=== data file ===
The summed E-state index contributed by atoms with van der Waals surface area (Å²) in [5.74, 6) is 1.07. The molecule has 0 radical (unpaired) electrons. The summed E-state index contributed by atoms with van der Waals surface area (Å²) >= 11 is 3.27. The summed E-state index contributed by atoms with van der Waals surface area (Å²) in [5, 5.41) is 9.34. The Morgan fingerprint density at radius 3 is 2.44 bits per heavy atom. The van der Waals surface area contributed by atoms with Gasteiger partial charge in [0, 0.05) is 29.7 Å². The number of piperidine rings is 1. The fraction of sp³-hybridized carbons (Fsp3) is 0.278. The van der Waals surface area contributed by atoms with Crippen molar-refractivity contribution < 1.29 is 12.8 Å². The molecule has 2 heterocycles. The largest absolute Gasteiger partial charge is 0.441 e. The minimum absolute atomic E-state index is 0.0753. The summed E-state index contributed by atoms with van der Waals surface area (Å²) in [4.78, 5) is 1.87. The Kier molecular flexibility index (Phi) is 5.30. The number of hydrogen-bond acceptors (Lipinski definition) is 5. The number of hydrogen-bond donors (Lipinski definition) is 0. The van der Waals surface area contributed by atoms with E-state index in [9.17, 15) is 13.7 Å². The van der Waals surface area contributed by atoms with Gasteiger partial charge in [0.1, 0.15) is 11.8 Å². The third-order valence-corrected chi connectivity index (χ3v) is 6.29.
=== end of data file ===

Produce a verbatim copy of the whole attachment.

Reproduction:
The summed E-state index contributed by atoms with van der Waals surface area (Å²) in [5.74, 6) is 1.07. The molecule has 0 radical (unpaired) electrons. The summed E-state index contributed by atoms with van der Waals surface area (Å²) >= 11 is 3.27. The summed E-state index contributed by atoms with van der Waals surface area (Å²) in [5, 5.41) is 9.34. The Morgan fingerprint density at radius 3 is 2.44 bits per heavy atom. The van der Waals surface area contributed by atoms with Gasteiger partial charge in [0, 0.05) is 29.7 Å². The number of piperidine rings is 1. The fraction of sp³-hybridized carbons (Fsp3) is 0.278. The van der Waals surface area contributed by atoms with Crippen molar-refractivity contribution < 1.29 is 12.8 Å². The molecule has 2 heterocycles. The largest absolute Gasteiger partial charge is 0.441 e. The minimum absolute atomic E-state index is 0.0753. The summed E-state index contributed by atoms with van der Waals surface area (Å²) in [4.78, 5) is 1.87. The Kier molecular flexibility index (Phi) is 5.30. The number of hydrogen-bond acceptors (Lipinski definition) is 5. The number of hydrogen-bond donors (Lipinski definition) is 0. The van der Waals surface area contributed by atoms with E-state index in [9.17, 15) is 13.7 Å². The van der Waals surface area contributed by atoms with Gasteiger partial charge in [0.1, 0.15) is 11.8 Å². The third-order valence-corrected chi connectivity index (χ3v) is 6.29.